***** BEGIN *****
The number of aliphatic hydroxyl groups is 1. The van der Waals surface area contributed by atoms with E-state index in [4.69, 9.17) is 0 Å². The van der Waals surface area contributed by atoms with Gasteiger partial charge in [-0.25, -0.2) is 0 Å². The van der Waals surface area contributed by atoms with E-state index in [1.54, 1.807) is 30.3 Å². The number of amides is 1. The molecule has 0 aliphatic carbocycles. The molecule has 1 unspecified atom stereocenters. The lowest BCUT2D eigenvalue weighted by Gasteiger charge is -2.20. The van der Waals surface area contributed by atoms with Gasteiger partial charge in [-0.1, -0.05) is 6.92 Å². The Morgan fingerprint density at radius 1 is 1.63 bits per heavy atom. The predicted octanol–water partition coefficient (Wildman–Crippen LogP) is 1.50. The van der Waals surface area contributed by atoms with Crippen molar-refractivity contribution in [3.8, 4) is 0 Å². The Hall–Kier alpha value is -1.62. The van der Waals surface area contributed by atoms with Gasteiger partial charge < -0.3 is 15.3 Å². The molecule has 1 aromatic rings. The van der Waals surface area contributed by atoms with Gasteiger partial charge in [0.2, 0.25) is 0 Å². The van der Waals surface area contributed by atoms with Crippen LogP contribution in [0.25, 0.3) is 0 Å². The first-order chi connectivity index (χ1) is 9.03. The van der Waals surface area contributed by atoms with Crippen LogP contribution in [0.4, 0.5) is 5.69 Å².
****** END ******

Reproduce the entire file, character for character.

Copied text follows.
The number of aliphatic hydroxyl groups is 1. The van der Waals surface area contributed by atoms with E-state index in [4.69, 9.17) is 0 Å². The van der Waals surface area contributed by atoms with Gasteiger partial charge in [-0.25, -0.2) is 0 Å². The van der Waals surface area contributed by atoms with E-state index in [1.54, 1.807) is 30.3 Å². The number of amides is 1. The molecule has 0 aliphatic carbocycles. The molecule has 1 unspecified atom stereocenters. The lowest BCUT2D eigenvalue weighted by Gasteiger charge is -2.20. The van der Waals surface area contributed by atoms with Gasteiger partial charge in [-0.1, -0.05) is 6.92 Å². The Morgan fingerprint density at radius 1 is 1.63 bits per heavy atom. The predicted octanol–water partition coefficient (Wildman–Crippen LogP) is 1.50. The van der Waals surface area contributed by atoms with Crippen molar-refractivity contribution in [3.8, 4) is 0 Å². The Hall–Kier alpha value is -1.62. The van der Waals surface area contributed by atoms with Gasteiger partial charge < -0.3 is 15.3 Å². The molecule has 1 aromatic rings. The van der Waals surface area contributed by atoms with Gasteiger partial charge in [0.2, 0.25) is 0 Å². The van der Waals surface area contributed by atoms with Crippen LogP contribution in [0.25, 0.3) is 0 Å². The first-order chi connectivity index (χ1) is 9.03. The van der Waals surface area contributed by atoms with Crippen LogP contribution in [0.4, 0.5) is 5.69 Å².